Up Next


We can’t afford the madness, sisters

Serena Williams and the mom vs. career high-wire act

Motherhood, I once read, is a slow descent into madness.

I’ll never forget that revelation. Reading that as the mother of a 2-year-old, I cupped my hands over my mouth to suppress a scream of validation as I sat in the breakfast room of our Silver Spring, Maryland, home.

I had no words.

I was in the same place that same year when I read to my uncomprehending baby girl the history-making news that Serena Williams had won her first major, the US Open — the first black woman to achieve that prize in professional tennis’ modern Open era.

Saturday, I watched the second set of the US Open women’s final with my now 21-year-old daughter, my hands once again cupped over my mouth as Serena Williams appeared to begin a slow descent into her own world of madness.

I had no words.

My first newspaper byline, and my only article about tennis till now, was a feature piece for The New York Times written as a young weekend hacker and journalism major at New York University. Having taken up the sport at 17, I wanted to spotlight the spike in recreational tennis among blacks in New York City, inspired by the success, grace and humanity of Arthur Ashe.

Now, as a longtime fan of the sport and Serena, and aching for her to win another major, I could have handled her loss. But losing amid a professional meltdown while also championing the cause of mothers around the globe is something else.

What was on display in Arthur Ashe Stadium is the precise nightmarish scenario that career mothers dread and struggle feverishly to prevent. This new moniker, Mommy, and the unbounded love it summons propels you to new heights of human achievement. It is the very same one that can leave you so unbound, so spread open, you may spill out and spiral out of control.

When you’re a new mom returning to your chosen profession, the unspoken or blatant burden you bear is that you must prove you’re still at the top of your game while also adhering to the highest professional standards, including and especially under the most trying circumstances. That is the bar. It is unfair. It is unjust. I’m not defending it. It just is.

In my formative years, growing up poor — Compton, California, and New York’s Lower East Side share some common aspects — breaking through meant venturing where the elites and big boys play, in work and in life.

Part of tennis’ appeal for me was that it was the game of the elites, and yet the black folks I hung out with were claiming it as their own too. Growing up not too far from the original home of the US Open — the exclusive West Side Tennis Club in Forest Hills, New York — I was thrilled to witness the city’s first black mayor, David Dinkins, set this tournament on its current grand, public stage. And, eventually, to witness the arrival of the Williams sisters.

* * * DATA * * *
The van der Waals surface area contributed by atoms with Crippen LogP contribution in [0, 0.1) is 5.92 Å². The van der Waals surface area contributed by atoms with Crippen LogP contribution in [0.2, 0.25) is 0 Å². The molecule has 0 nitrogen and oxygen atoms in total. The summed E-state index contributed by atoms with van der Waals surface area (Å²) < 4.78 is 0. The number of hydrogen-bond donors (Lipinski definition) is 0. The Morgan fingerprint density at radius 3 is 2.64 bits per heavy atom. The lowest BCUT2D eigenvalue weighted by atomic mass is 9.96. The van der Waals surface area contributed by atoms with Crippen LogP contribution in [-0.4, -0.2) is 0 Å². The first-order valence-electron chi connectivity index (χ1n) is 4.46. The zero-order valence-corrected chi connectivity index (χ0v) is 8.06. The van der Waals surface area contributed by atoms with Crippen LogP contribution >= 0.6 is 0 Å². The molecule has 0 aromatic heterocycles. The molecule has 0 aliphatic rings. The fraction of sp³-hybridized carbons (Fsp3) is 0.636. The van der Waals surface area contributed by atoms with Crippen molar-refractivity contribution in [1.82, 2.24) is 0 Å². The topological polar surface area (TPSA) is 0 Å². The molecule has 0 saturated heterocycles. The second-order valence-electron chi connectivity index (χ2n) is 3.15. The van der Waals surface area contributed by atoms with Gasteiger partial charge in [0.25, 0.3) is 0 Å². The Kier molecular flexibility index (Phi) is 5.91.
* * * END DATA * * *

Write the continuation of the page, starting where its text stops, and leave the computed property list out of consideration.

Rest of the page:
The world watched both sisters grow up and dominate the sport, and now Serena’s a mom.

As I moved from reporting roles at The Baltimore Sun, Businessweek and USA Today to careers on the business side of major media outlets and eventually became a mom, I was struck by how the higher I ascended, the fewer mothers there were. There weren’t a lot, but I enjoyed working alongside female vice presidents, editors-in-chief and publishers. Some were single, some married. At my workplaces, scarcely any were moms. I also got to work with many talented men deserving of their promotions and privileges. But I saw more than a few mediocre ones enjoy preferential treatment virtually unheard-of for the women I knew.

The expectation that mothers are incapable of rising to those pre-motherhood standards has been a justification for underestimating women since the dawn of time. And for relegating women to lesser roles. And paying them less in prize winnings and in compensation, regardless of the job.

In this respect, Serena was spot-on: Of course many male players have gotten away with much worse. Every sports devotee recognizes when the rules aren’t being fairly applied. Athletes understand the rules better than anyone. In this context, Serena’s rage appears wholly justified.

That’s where professional sports and the battle against sexism that mothers, women and Serena are daily waging got intertwined in an epic way. The big lead-up to the tournament — #ThisMama — was a motherhood call to arms only a year after Serena had given birth and fought for her life. It seemed she was fighting for every mother, on every field of competition.

We didn’t ask her to. She took up this challenge, for herself and for moms of all stripes. And who better than Serena to annihilate our opponents and the pillars of sexism?